Monday, September 17, 2012

Lincoln Financial's "Red Boat" breach notice: Is it real?

My wife and I received a disturbing letter from Lincoln Financial Services today. Well, at least it might be from Lincoln Financial Services (more on that later). The letter claims that a "Red Boat" computer server was accessed earlier this year without authorization, and the server contains images of documents that includes our personal information.

What sort of personal information? The letter doesn't say. I'm not even sure what sort of information they would have. We don't use Red Boat or Lincoln Financial directly for any financial or insurance services. We've never received mail from either company before. And it's not clear what the connection between the two companies is -- the letter merely states that Red Boat is "associated" with Lincoln, which could mean many different things.

The questions don't end there. The letter claims that Kroll Associations, not Lincoln, printed and sent this letter from a "secure printing facility", because Kroll is offering us free credit monitoring. Sounds great, right? All we need to do is go to a website or fill out a paper form to complete the authorization. The form asks for social security numbers and other personal information. Where do we send it to? Not to Kroll or Lincoln Financial, but a no-name site that has no obvious connection to either company. I won't link to it, as I'm not sure it's legit. The address for the print form is labelled "Administrator", and below it is an anonymous PO Box in Minnesota.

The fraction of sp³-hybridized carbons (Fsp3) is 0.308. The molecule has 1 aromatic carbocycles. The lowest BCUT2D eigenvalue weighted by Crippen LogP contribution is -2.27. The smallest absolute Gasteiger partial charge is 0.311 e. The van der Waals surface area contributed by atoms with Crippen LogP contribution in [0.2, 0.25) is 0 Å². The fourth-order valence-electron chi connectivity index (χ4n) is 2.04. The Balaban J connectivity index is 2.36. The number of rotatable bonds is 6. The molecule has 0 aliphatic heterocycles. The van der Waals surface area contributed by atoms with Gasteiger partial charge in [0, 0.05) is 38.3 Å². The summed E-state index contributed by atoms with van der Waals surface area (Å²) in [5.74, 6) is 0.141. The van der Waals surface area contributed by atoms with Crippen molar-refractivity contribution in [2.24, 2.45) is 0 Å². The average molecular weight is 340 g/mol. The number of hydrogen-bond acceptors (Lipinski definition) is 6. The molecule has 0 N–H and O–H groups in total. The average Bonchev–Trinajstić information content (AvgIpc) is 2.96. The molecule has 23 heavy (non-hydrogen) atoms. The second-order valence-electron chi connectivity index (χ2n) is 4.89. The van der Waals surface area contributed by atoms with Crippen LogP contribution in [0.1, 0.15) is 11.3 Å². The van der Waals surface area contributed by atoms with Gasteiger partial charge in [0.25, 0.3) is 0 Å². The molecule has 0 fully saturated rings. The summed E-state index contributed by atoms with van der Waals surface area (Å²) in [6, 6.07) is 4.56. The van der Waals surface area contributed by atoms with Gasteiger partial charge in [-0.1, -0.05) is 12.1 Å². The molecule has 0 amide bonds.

Then I notice the return address on the envelope is another PO Box for a "Secure Processing Center" in Georgia. The two contact telephone numbers for Kroll and Lincoln are 866 and 800 numbers, but when I try to call the one that's listed for Lincoln, no one answers the phone (it's 7:30 eastern). The real Lincoln website is no help either; the "Fraud Hotline" page doesn't even have a phone number to call. I looked online for news of the breach, but the only mention of it was on an obscure website that I'd never heard of.

So, is the letter real? It might be. Or it could be an elaborate scam. Or misleading marketing for questionable "ID monitoring" services. Even if it is real, I'm very disappointed that Lincoln and its "associate" had my information, and the communication with victims was handled so poorly.

Here's the first page of the letter:

lincoln red boat financial data breach

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